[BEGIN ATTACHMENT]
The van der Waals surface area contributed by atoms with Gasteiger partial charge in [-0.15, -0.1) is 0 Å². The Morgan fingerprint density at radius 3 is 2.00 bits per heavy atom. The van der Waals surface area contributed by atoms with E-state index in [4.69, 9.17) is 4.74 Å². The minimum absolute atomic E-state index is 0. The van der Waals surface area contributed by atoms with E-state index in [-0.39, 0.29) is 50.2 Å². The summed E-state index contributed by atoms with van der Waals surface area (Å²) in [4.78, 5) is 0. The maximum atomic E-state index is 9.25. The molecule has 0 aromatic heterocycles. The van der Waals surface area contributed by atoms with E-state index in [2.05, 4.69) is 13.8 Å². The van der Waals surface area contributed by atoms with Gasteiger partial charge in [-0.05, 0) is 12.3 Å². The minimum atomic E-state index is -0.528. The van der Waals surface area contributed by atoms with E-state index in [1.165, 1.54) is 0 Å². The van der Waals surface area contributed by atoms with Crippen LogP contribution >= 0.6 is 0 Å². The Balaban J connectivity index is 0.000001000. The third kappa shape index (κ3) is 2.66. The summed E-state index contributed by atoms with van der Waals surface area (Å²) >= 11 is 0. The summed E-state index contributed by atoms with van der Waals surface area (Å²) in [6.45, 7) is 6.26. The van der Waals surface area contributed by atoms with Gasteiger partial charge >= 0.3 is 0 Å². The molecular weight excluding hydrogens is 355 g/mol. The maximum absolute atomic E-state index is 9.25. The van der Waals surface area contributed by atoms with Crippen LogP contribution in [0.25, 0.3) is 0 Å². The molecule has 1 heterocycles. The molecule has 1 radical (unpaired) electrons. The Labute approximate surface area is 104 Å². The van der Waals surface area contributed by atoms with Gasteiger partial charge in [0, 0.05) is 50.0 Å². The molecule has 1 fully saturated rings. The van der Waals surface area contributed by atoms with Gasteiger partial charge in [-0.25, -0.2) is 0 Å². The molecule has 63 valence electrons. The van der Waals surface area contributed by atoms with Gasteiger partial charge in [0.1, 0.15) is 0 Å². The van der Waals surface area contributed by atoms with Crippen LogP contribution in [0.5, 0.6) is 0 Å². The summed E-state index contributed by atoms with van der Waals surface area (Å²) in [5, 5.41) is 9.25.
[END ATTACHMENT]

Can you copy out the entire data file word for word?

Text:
The van der Waals surface area contributed by atoms with Gasteiger partial charge in [-0.15, -0.1) is 0 Å². The Morgan fingerprint density at radius 3 is 2.00 bits per heavy atom. The van der Waals surface area contributed by atoms with E-state index in [4.69, 9.17) is 4.74 Å². The minimum absolute atomic E-state index is 0. The van der Waals surface area contributed by atoms with E-state index in [-0.39, 0.29) is 50.2 Å². The summed E-state index contributed by atoms with van der Waals surface area (Å²) in [4.78, 5) is 0. The maximum atomic E-state index is 9.25. The molecule has 0 aromatic heterocycles. The van der Waals surface area contributed by atoms with E-state index in [2.05, 4.69) is 13.8 Å². The van der Waals surface area contributed by atoms with Gasteiger partial charge in [-0.05, 0) is 12.3 Å². The minimum atomic E-state index is -0.528. The van der Waals surface area contributed by atoms with E-state index in [1.165, 1.54) is 0 Å². The van der Waals surface area contributed by atoms with Crippen LogP contribution >= 0.6 is 0 Å². The Balaban J connectivity index is 0.000001000. The third kappa shape index (κ3) is 2.66. The summed E-state index contributed by atoms with van der Waals surface area (Å²) >= 11 is 0. The summed E-state index contributed by atoms with van der Waals surface area (Å²) in [6.45, 7) is 6.26. The van der Waals surface area contributed by atoms with Gasteiger partial charge >= 0.3 is 0 Å². The molecular weight excluding hydrogens is 355 g/mol. The maximum absolute atomic E-state index is 9.25. The van der Waals surface area contributed by atoms with Crippen LogP contribution in [0.25, 0.3) is 0 Å². The molecule has 1 heterocycles. The molecule has 1 radical (unpaired) electrons. The Labute approximate surface area is 104 Å². The van der Waals surface area contributed by atoms with Gasteiger partial charge in [0, 0.05) is 50.0 Å². The molecule has 1 fully saturated rings. The van der Waals surface area contributed by atoms with Gasteiger partial charge in [-0.25, -0.2) is 0 Å². The molecule has 63 valence electrons. The van der Waals surface area contributed by atoms with Gasteiger partial charge in [0.1, 0.15) is 0 Å². The van der Waals surface area contributed by atoms with Crippen LogP contribution in [0.5, 0.6) is 0 Å². The summed E-state index contributed by atoms with van der Waals surface area (Å²) in [5, 5.41) is 9.25.